Welcome to Seattle! Want a Crack Pipe?

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Next up? Seattle starts program providing medical marijuana to "sick" woodland creatures.

When I logged on to Twitter today, several friends sent me messages asking if I’d gotten my free crack pipe yet. I thought to myself, well maybe you don’t like my Libertarian-leaning stance on gay marriage, but that’s no reason to get nasty!

Of course, they weren’t referencing my stance on any issue, but rather my geographical location: Seattle.

For twenty years now, Seattle has been home to a controversial needle exchange program, where intravenous drug users can get clean needles for free. This program is ostensibly designed to cut down on the spread of AIDS among junkies.

Know what else cuts down on the spread of AIDS via shooting junk? Not shooting junk! A radical (and probably somehow racist) notion, I know.

The needle exchange has branched out. Now, thanks to a vote by “The Legislature” (which one wasn’t specified), the needle exchange can hand out a drug that counters the effect of a heroin overdose, says the Seattle Post-Intelligencer in an article posted Friday.

“Our program is primarily an HIV prevention program,” said Michael Hanrahan, manager of education and prevention services of the HIV/STD program with Public Health — Seattle & King County. The agency, which runs four exchange programs, has watched the demand for clean needles surge from 1.8 million in 2006 to nearly 3.4 million last year.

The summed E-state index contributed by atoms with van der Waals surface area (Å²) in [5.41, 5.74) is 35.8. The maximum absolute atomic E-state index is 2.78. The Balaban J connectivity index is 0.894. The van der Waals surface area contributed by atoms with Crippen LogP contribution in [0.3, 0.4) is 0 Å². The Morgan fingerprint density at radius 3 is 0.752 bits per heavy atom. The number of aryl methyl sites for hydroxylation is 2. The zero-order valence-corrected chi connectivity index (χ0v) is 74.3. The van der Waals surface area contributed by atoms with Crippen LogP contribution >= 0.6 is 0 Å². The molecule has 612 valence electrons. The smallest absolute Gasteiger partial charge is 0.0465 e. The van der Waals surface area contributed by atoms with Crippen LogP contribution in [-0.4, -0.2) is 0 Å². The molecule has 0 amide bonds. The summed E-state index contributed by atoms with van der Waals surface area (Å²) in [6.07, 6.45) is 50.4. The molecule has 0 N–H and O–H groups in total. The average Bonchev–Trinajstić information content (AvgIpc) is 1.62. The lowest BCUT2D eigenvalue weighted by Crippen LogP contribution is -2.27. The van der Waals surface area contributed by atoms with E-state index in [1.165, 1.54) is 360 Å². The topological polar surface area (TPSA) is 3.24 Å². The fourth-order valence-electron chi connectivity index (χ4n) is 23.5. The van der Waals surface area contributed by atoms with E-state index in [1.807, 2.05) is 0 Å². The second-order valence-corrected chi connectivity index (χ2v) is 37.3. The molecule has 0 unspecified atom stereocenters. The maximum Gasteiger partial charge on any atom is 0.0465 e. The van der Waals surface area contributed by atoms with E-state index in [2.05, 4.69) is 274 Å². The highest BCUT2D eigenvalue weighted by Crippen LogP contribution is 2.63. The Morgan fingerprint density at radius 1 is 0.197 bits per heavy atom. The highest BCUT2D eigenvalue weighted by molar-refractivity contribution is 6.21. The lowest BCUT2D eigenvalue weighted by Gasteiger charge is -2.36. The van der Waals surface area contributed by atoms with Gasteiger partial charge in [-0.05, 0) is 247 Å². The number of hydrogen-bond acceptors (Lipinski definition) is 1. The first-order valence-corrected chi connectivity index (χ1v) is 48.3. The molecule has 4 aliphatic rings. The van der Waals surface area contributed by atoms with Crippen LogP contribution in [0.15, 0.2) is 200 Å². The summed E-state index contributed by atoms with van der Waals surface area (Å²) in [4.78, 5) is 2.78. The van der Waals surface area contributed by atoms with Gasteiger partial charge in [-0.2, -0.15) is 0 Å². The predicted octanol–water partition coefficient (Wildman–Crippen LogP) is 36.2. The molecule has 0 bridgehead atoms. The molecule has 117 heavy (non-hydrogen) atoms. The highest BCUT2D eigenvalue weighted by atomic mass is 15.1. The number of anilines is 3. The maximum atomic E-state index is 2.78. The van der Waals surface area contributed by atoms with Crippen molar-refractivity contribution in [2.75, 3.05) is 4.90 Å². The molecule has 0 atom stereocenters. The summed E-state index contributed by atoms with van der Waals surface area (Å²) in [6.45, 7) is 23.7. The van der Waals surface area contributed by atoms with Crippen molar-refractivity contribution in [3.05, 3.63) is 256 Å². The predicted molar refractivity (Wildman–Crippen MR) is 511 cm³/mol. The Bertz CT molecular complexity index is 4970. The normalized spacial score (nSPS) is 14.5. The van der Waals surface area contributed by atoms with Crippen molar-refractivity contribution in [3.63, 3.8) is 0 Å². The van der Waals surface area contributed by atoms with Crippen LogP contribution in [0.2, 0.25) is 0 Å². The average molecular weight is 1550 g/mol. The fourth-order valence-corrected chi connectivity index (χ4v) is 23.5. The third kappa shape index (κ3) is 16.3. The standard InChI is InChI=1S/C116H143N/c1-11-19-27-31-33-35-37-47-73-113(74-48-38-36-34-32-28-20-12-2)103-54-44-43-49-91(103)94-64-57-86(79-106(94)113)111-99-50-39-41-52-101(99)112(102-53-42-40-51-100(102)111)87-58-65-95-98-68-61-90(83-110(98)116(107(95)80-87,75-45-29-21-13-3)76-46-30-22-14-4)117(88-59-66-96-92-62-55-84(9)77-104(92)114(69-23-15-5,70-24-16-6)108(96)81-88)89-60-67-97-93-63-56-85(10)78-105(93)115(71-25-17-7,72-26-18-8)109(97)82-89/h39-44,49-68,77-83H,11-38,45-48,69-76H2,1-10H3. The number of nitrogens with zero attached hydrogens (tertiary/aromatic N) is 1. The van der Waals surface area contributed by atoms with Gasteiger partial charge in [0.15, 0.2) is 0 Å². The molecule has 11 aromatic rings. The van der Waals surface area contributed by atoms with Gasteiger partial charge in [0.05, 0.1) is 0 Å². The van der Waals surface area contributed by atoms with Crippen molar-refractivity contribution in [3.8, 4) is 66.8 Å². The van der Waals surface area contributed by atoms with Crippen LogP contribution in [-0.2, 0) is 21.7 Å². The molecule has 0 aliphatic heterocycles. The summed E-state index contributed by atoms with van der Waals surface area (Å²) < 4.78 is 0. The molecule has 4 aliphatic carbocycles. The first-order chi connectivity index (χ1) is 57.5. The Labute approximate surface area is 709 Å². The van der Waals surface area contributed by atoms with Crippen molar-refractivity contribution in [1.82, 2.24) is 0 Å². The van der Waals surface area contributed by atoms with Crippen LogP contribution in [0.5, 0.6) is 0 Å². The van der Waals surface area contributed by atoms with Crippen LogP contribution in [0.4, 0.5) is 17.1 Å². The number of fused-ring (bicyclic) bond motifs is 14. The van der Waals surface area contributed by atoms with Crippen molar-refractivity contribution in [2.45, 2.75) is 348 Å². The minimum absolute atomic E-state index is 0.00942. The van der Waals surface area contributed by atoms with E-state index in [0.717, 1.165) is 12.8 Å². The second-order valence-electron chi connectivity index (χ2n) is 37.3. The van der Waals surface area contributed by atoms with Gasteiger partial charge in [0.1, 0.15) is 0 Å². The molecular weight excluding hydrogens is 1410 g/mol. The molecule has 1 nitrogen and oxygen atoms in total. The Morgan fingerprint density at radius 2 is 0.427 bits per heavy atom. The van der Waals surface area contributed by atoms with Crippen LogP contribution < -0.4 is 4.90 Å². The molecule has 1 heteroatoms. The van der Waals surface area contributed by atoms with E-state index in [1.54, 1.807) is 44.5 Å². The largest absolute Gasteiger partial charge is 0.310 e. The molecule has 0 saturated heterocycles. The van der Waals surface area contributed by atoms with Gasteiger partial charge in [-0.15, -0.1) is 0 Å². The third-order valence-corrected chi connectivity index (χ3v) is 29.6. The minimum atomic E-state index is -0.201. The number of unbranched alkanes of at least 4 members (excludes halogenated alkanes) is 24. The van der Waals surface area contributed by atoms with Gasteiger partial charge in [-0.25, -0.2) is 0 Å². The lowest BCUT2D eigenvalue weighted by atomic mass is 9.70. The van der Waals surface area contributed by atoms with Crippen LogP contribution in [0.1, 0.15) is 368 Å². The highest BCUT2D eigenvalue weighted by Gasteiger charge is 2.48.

Clearly, the exchange is working! Intravenous drug use is up almost 100% and that’s GR…oh, wait. That sucks, actually.

Now, this wonderful program is going to hand out crack pipes and kits, to help prevent the spread of hepatitis, etc.


It’s so nice Seattle provides a safe place for junkies to … coagulate. Not only are we a Shelter City for illegal immigrants, we’re junkie friendly! Yay, Seattle!

Perhaps the exchange will branch out further and start providing sex offenders with free condoms to help thwart pesky rape investigations.

We believe all drug users should have the right to not get diseases and have the ability to prevent diseases.

Nifty. And I believe I should have the right to photograph everyone getting free “kits” and Naloxone from the needle exchange and turn them into the police. Because you know what right I have? The right to not be accosted by diseased drug users.

The needle exchanges in Seattle are largely funded by donations, which is good. But once an addict decides to clean up, he or she will transfer to the state’s methadone treatment centers, which are probably taxpayer funded. And then the poor, hapless junkie will go on public assistance.

Gee, and people involved in drug deals are often prone to being victims of violent crime. I wonder when the needle exchange will think of that, and finally start handing out narcotics.

Here’s a tip on how to avoid 100% of drug related diseases. DON’T DO DRUGS!

That’s free advice, folks. Though, maybe I should start a government sponsored clinic and start charging Medicare for giving it out.